From PlosONE, 1 July 2015 (full text available).
B-lymphocyte depletion in Myalgic Encephalopathy/ Chronic Fatigue Syndrome. An open-label phase II study with rituximab maintenance treatment
Øystein Fluge(1*), Kristin Risa(1), Sigrid Lunde(1), Kine Alme(1), Ingrid Gurvin Rekeland(1), Dipak Sapkota(2,1), Einar Kleboe Kristoffersen(3,4), Kari Sørland(1), Ove Bruland(5,1), Olav Dahl(4,1), Olav Mella(1,4*)
1) Department of Oncology and Medical Physics, Haukeland University Hospital, Bergen, Norway
2) Department of Clinical Medicine, University of Bergen, Haukeland University Hospital, Bergen, Norway
3) Department of Immunology and Transfusion Medicine, Haukeland University Hospital, Bergen, Norway
4) Department of Clinical Science, University of Bergen, Haukeland University Hospital, Bergen, Norway
5) Department of Medical Genetics and Molecular Medicine, Haukeland University Hospital, Bergen, Norway
* Correspondence: E-mail: email@example.com (ØF); firstname.lastname@example.org (OM)
Trial registration: ClinicalTrials.gov; NCT01156909
Myalgic Encephalopathy/Chronic Fatigue Syndrome (ME/CFS) is a disease of unknown etiology. We previously reported a pilot case series followed by a small, randomized, placebo-controlled phase II study, suggesting that B-cell depletion using the monoclonal anti-CD20 antibody rituximab can yield clinical benefit in ME/CFS.
In this single-center, open-label, one-armed phase II study (NCT01156909), 29 patients were included for treatment with rituximab (500 mg/m2) two infusions two weeks apart, followed by maintenance rituximab infusions after 3, 6, 10 and 15 months, and with follow-up for 36 months.
Major or moderate responses, predefined as lasting improvements in self- reported Fatigue score, were detected in 18 out of 29 patients (intention to treat).
Clinically significant responses were seen in 18 out of 28 patients (64%) receiving rituximab maintenance treatment. For these 18 patients, the mean response durations within the 156 weeks study period were 105 weeks in 14 major responders, and 69 weeks in four moderate responders.
At end of follow-up (36 months), 11 out of 18 responding patients were still in ongoing clinical remission. For major responders, the mean lag time from first rituximab infusion until start of clinical response was 23 weeks (range 8-66).
Among the nine patients from the placebo group in the previous randomized study with no significant improvement during 12 months follow-up after saline infusions, six achieved a clinical response before 12 months after rituximab maintenance infusions in the present study.
Two patients had an allergic reaction to rituximab and two had an episode of uncomplicated late-onset neutropenia. Eight patients experienced one or more transient symptom flares after rituximab infusions. There was no unexpected toxicity.
In a subgroup of ME/CFS patients, prolonged B-cell depletion with rituximab maintenance infusions was associated with sustained clinical responses. The observed patterns of delayed responses and relapse after B-cell depletion and regeneration, a three times higher disease prevalence in women than in men, and a previously demonstrated increase in B-cell lymphoma risk for elderly ME/CFS patients, suggest that ME/CFS may be a variant of an autoimmune disease.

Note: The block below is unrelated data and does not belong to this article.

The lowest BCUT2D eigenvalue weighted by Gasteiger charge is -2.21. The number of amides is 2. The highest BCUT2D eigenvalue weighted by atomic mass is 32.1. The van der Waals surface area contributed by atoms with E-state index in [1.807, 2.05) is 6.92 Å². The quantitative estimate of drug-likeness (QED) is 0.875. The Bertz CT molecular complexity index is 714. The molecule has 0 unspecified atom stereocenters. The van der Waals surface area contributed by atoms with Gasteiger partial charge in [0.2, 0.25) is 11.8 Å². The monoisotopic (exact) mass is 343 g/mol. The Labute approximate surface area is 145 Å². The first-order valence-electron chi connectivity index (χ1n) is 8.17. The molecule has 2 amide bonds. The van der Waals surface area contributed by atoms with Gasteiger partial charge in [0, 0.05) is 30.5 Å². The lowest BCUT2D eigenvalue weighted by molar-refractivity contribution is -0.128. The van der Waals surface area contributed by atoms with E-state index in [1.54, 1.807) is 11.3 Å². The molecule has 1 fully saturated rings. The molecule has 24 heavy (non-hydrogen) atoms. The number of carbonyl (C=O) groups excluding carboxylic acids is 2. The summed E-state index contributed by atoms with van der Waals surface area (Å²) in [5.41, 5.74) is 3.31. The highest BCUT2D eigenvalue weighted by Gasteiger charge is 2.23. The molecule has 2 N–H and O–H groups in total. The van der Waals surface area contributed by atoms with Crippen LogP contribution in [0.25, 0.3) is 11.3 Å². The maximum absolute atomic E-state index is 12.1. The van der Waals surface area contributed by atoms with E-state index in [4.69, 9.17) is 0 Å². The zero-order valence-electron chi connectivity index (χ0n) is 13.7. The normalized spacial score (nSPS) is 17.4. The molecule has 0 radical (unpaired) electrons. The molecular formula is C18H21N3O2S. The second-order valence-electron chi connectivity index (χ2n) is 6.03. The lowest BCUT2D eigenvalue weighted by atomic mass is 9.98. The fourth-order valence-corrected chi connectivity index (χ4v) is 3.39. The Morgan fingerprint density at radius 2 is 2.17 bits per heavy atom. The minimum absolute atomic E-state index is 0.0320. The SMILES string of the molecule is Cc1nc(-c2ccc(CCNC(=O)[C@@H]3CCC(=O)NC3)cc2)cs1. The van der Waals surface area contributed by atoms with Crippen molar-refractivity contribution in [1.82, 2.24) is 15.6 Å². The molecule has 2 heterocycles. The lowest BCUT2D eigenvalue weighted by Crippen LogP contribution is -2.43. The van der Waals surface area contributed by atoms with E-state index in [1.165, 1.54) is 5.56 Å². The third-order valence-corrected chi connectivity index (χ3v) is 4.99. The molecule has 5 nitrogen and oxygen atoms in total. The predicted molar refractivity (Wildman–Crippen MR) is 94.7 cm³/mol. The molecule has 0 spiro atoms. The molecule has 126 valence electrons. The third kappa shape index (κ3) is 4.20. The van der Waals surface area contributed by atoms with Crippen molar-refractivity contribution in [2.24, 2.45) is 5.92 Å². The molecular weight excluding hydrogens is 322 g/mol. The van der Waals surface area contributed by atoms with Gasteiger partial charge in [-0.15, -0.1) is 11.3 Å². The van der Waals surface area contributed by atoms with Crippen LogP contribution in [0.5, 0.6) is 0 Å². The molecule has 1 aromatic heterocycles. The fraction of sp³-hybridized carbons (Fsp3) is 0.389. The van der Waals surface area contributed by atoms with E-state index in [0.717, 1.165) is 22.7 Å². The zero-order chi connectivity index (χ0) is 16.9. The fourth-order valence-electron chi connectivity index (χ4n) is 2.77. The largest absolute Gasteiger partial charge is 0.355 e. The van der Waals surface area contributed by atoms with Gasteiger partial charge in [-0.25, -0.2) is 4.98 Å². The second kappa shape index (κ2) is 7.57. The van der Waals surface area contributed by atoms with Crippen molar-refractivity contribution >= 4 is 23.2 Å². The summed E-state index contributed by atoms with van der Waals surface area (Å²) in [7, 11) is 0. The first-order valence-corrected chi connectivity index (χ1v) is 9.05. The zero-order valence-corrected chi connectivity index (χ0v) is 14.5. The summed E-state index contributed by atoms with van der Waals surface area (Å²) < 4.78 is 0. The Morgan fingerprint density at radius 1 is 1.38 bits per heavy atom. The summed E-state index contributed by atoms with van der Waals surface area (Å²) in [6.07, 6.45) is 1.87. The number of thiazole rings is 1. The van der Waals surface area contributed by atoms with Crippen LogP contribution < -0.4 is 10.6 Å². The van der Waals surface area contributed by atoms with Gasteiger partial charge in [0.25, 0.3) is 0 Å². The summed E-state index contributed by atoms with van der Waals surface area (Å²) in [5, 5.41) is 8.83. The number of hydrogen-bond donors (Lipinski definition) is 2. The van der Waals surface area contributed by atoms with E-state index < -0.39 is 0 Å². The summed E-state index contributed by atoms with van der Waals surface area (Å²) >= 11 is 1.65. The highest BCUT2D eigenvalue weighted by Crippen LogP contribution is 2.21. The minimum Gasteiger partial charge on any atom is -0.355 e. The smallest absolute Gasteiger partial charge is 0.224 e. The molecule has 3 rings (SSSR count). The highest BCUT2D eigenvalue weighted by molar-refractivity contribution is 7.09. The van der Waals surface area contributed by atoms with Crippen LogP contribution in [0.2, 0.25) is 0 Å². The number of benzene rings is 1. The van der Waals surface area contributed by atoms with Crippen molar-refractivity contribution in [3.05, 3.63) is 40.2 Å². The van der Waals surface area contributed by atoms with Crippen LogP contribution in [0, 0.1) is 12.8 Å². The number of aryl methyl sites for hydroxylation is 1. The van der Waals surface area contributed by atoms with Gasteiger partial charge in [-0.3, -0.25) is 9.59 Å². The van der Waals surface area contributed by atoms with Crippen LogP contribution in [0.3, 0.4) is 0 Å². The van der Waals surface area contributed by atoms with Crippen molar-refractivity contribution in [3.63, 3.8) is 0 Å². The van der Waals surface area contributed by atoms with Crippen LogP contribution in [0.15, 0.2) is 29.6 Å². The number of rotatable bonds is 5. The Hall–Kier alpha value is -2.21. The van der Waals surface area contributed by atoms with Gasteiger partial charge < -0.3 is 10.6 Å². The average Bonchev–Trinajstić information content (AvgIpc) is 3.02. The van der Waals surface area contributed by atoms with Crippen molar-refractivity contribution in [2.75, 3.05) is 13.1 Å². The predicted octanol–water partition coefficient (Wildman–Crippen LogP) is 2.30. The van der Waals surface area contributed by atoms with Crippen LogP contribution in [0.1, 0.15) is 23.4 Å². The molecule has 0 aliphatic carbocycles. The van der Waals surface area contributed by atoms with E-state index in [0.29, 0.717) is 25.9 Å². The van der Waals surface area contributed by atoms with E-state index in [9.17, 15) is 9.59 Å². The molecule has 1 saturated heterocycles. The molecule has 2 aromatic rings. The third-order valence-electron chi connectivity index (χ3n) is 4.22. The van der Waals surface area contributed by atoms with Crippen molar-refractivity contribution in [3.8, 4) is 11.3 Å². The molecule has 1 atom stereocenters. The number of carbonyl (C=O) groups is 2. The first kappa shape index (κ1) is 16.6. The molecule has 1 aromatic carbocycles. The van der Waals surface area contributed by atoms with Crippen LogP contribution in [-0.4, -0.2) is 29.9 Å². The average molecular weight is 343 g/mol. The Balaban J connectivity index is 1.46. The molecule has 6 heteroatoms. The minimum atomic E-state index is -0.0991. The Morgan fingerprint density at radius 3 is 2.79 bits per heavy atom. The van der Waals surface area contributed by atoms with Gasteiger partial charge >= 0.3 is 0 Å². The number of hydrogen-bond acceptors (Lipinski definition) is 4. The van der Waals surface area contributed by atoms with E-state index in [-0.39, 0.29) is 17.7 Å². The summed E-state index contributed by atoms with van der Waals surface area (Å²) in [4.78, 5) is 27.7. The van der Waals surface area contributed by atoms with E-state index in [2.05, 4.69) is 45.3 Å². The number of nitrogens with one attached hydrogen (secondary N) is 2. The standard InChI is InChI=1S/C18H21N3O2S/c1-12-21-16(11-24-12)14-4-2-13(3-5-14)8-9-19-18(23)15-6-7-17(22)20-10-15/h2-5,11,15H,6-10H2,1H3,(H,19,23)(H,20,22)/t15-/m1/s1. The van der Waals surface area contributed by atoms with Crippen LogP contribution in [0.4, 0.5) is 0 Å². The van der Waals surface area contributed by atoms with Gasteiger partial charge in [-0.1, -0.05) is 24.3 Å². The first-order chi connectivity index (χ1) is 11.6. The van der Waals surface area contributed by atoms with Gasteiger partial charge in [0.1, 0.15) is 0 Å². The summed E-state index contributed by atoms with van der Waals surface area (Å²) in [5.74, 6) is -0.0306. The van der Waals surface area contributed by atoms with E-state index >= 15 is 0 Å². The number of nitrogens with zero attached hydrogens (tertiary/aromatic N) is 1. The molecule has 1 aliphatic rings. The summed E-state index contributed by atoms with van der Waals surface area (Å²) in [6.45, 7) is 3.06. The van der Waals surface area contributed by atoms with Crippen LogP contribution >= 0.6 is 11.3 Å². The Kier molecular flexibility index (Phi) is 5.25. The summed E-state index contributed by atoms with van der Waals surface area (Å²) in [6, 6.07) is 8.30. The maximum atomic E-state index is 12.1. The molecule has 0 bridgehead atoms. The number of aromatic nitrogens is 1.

From Clinical Psychology Review, 4 June 2015.
Differential effects of behavioral interventions with a graded physical activity component in patients suffering from Chronic Fatigue (Syndrome): An updated systematic review and meta-analysis.
Marques MM(1), De Gucht V(2), Gouveia MJ(3), Leal I(3), Maes S(2).
1) Health and Medical Psychology Unit, Leiden University, The Netherlands; Research I&D Psychology and Health Unit (UIPES), ISPA-University Institute, Lisbon, Portugal; Interdisciplinary Centre for the Study of Human Performance (CIPER), Faculty of Human Kinetics, University of Lisbon, Portugal. Electronic address: email@example.com.
2) Health and Medical Psychology Unit, Leiden University, The Netherlands.
3) Research I&D Psychology and Health Unit (UIPES), ISPA-University Institute, Lisbon, Portugal.
An updated systematic review and meta-analysis was conducted to (1) evaluate the effects of behavioral and psychological interventions containing a graded physical activity component upon fatigue severity, physical functioning, physical activity and psychological distress, and to (2) examine potential moderator effects of trial characteristics (type of control, setting, provider, length of treatment, psychological component, flexibility in physical activity, and minimal face to face patient-provider contact).
Pertinent content of selected studies was extracted and rated on a scale of methodological quality. Sixteen randomized controlled trials (N=2004) were included in the meta-analyses.
Significant small to medium effect sizes (Hedge’s g=0.25 to g=0.66) were found for all outcomes at post-treatment (M=5.2months) and follow-up (M=11.7months), with the exception of physical activity at post-treatment (g=0.11).
The largest effects were found for fatigue severity (g=0.61 to g=0.66). Subgroup analyses revealed that minimal contact interventions had additional beneficial effects upon fatigue (g=0.96) and depression (g=0.85).
Interventions provided by psychologists-psychotherapists and interventions conducted in secondary-tertiary settings also resulted in more beneficial effects on fatigue. We found some indication of publication bias.
The small number of studies and variability between them are limitations of this study. Future research should explore additional moderating effects in order to improve the effectiveness of interventions.
From BMC Psychiatry, 3 July 2015 (open access journal).